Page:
5 July 2024

The new Labour Government: 5 key employment law changes

The election is now finally over and the UK has woken up to a new Labour Government. In its campaign, the new Government made it clear that its “New Deal for Working People” would be an integral part of its future plans, suggesting new employment legislation would be introduced within 100 days.

Given the impact of these changes, we provide a summary of the 5 key employment law changes which we believe employers should be aware of. As always, the devil will be in the detail, and some of these proposals may change over time, but one thing is certain: we will all be kept very busy focussing on how best to address and implement these proposals between now and the Autumn!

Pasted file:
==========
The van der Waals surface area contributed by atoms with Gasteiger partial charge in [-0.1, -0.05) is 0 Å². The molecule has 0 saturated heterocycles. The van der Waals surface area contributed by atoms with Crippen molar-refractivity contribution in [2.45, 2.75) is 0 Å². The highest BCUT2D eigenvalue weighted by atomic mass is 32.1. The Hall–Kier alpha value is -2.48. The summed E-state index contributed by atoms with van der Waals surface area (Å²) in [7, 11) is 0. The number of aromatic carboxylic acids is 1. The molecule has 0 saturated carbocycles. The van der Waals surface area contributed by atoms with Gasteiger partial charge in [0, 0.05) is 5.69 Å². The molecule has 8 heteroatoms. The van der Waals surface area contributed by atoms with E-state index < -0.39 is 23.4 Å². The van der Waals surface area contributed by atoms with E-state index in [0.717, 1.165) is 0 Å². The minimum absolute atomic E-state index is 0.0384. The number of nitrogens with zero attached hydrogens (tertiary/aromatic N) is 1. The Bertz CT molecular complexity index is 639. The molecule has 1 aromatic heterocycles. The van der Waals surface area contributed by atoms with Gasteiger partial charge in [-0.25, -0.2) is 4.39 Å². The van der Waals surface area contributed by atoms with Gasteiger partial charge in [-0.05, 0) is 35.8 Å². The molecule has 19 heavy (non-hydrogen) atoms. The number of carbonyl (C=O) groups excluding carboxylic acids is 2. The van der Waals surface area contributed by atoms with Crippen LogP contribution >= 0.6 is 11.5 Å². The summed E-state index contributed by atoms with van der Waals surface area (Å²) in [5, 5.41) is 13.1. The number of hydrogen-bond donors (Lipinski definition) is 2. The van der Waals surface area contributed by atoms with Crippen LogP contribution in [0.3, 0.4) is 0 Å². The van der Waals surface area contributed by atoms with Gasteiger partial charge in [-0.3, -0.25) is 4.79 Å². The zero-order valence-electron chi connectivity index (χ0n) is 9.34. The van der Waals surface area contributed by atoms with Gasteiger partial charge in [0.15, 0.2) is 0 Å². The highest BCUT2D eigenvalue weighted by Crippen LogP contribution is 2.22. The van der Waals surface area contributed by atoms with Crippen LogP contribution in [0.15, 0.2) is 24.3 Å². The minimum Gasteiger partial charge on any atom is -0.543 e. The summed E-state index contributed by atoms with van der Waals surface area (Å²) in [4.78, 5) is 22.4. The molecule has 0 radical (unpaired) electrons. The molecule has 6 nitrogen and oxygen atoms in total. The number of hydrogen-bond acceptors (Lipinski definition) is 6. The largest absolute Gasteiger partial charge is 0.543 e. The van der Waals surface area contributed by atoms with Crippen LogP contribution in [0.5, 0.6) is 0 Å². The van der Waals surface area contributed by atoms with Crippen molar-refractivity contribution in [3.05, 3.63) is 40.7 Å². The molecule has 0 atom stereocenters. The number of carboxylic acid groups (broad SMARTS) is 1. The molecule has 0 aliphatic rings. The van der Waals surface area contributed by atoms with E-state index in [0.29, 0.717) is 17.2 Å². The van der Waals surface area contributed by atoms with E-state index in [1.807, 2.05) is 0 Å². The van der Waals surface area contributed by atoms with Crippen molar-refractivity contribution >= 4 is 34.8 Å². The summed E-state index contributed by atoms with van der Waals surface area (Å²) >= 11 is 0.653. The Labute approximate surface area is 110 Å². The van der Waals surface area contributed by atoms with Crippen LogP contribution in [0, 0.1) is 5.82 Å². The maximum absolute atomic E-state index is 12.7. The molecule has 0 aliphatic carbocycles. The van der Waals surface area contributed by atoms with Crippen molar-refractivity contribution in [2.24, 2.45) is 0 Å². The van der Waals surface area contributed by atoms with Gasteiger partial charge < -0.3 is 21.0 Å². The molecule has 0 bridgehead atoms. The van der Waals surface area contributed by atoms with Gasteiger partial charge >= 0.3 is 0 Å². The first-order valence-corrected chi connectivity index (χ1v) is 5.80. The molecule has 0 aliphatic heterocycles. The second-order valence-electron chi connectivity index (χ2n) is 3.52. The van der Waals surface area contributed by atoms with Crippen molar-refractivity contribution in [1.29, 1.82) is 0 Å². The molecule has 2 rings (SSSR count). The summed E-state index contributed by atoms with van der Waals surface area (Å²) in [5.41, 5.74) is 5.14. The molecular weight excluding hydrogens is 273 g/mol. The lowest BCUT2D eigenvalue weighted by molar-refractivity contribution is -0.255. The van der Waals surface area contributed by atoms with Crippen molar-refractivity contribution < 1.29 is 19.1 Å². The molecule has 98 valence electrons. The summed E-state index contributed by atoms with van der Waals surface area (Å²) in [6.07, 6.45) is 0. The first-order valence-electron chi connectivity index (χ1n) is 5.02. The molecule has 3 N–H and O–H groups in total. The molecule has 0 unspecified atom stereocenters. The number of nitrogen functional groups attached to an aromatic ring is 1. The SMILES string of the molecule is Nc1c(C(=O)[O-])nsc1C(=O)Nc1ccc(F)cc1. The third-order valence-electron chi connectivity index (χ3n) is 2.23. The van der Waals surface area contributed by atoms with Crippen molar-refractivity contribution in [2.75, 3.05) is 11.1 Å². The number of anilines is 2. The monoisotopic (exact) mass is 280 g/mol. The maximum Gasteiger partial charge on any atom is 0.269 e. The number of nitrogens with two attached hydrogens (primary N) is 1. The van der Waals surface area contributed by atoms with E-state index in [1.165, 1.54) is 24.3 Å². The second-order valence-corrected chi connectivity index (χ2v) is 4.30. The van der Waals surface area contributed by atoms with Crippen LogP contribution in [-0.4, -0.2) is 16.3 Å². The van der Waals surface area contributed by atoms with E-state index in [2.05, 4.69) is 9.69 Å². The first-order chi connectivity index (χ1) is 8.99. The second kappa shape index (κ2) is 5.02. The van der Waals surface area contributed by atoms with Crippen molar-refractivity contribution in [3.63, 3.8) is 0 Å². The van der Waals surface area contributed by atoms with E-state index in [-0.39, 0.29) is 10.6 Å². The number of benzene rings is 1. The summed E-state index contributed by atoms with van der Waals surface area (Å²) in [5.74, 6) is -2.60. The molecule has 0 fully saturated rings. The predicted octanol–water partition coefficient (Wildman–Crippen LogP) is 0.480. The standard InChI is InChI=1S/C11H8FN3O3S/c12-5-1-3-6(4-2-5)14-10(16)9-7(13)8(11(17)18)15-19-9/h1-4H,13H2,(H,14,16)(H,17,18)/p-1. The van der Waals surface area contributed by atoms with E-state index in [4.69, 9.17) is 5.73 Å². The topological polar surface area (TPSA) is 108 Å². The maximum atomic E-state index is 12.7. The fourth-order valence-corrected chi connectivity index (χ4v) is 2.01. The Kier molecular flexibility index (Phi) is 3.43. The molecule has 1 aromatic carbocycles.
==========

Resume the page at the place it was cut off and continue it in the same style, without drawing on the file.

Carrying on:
1. Basic Individual Rights from Day 1

This is the new Government’s most significant change. Briefly:

  • The Government have committed to granting all workers with important rights from the first day of their employment in relation to unfair dismissal, parental leave and sick pay. Currently, these rights are typically subject to minimum service requirements.
  • By far the most significant of these proposals is in respect of unfair dismissal, where the Government has committed to removing the 2-year minimum service requirement for bringing a claim (where compensation is capped at the lower of £115,115 or 1 year’s pay).
  • A requirement of qualifying service has been part of the law of unfair dismissal since it was introduced with the Industrial Relations Act 1971. At the time, the requirement was also two years and, although the threshold has since varied, it has never been less than six months.